Of course with any theft, an item’s intrinsic value is impossible to quantify. You can sell an amp for what it’s worth, less the price of personal attachment and personal expenditure in terms of maintenance money and of the memories that come from every rip in the tolex and every trip to and from the back of a car with the amp in your arms. They’re like babies. Or at least prized pets.
Scott White is a teller supervisor at a bank in Hurst, but the 25-year-old has been playing guitar for nearly half his life, formerly in a doom metal band called Velia Shrine, currently in Foo Fighters tribute The Foo. He’d moved to Fort Worth from Euless for a change of scenery after a relationship dissolved. Two months later, he returned to find the house he rented with friend and former bandmate Rob Navarette had been burglarized.
“When I pulled up, I saw a couple panels from our fence were broken,” White said. “I was on the phone with Chea [Cuevas, who’s been in both bands with White] at the time, and I said, ‘Man, it looks like our fence is kicked in.’ I just figured some teenagers came by being dicks or whatever, but I went around to the front door. It was open, and the [Navarette’s] TV was gone. The kitchen cabinets were open. Everything was tossed around.”
In addition to the TV, the thieves took all of the smaller electronics –– a PS4, a tablet –– as well all three of White’s guitars. One of them was a custom-made silver-painted, aluminum-necked beauty from boutique maker Electrical Guitar Company in Pensacola, Fla. White named the guitar “Betty,” but before long his bandmates had taken to calling it The Silver Surfer. It was his prized possession. He paid for it in installments over the course of several months.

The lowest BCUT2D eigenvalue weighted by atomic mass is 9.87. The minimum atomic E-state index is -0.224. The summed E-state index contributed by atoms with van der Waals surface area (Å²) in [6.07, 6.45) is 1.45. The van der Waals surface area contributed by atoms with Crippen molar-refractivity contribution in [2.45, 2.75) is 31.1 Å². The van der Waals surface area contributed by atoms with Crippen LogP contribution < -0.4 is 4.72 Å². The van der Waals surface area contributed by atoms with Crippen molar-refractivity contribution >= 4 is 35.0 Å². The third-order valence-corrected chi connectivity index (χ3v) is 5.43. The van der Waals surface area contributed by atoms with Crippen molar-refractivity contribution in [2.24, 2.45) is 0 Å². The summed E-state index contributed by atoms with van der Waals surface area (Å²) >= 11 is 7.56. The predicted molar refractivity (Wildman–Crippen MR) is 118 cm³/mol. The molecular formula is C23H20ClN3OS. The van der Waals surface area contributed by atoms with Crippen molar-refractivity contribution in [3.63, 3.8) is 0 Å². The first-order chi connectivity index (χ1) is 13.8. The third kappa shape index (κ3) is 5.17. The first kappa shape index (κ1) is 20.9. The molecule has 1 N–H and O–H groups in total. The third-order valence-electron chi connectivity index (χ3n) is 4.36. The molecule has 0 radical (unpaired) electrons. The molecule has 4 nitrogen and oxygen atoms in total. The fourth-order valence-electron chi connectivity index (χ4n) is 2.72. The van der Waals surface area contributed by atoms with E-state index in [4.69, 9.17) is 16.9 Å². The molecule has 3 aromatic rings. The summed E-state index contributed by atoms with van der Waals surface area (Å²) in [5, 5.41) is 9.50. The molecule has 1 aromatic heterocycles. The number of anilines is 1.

Without any adornments other than its tone knobs, the guitar is painted entirely silver, the result of changes that White thought of half-way through. Kevin Burkett, EGC’s founder and chief builder, was cool with them.
“I wanted it just a flat color, no fret markers,” White said. “I didn’t realize how bright it gets under lights.”
Besides Betty/Silver Surfer, White had taken from him an ESP c-1000 and an Ibanez Iceman, but it was his custom EGC that hurt the most. “I dreamed about that thing,” White said. “I’d never had a guitar that just felt so … right. It was my favorite thing.”
White called the cops and filed a police report. Then he got pissed, went to Facebook, and posted a picture of his three guitars.
“I figured all the little electronics were gone but that the thieves would either sell my guitars to a private party or hold onto them for a number of months until it was safe.”
But given Betty’s uniqueness, White figured it would appear eventually.
“If I saw someone playing it at a show, you know, I’d have to have a conversation with him,” White said, a deadly serious look on his face.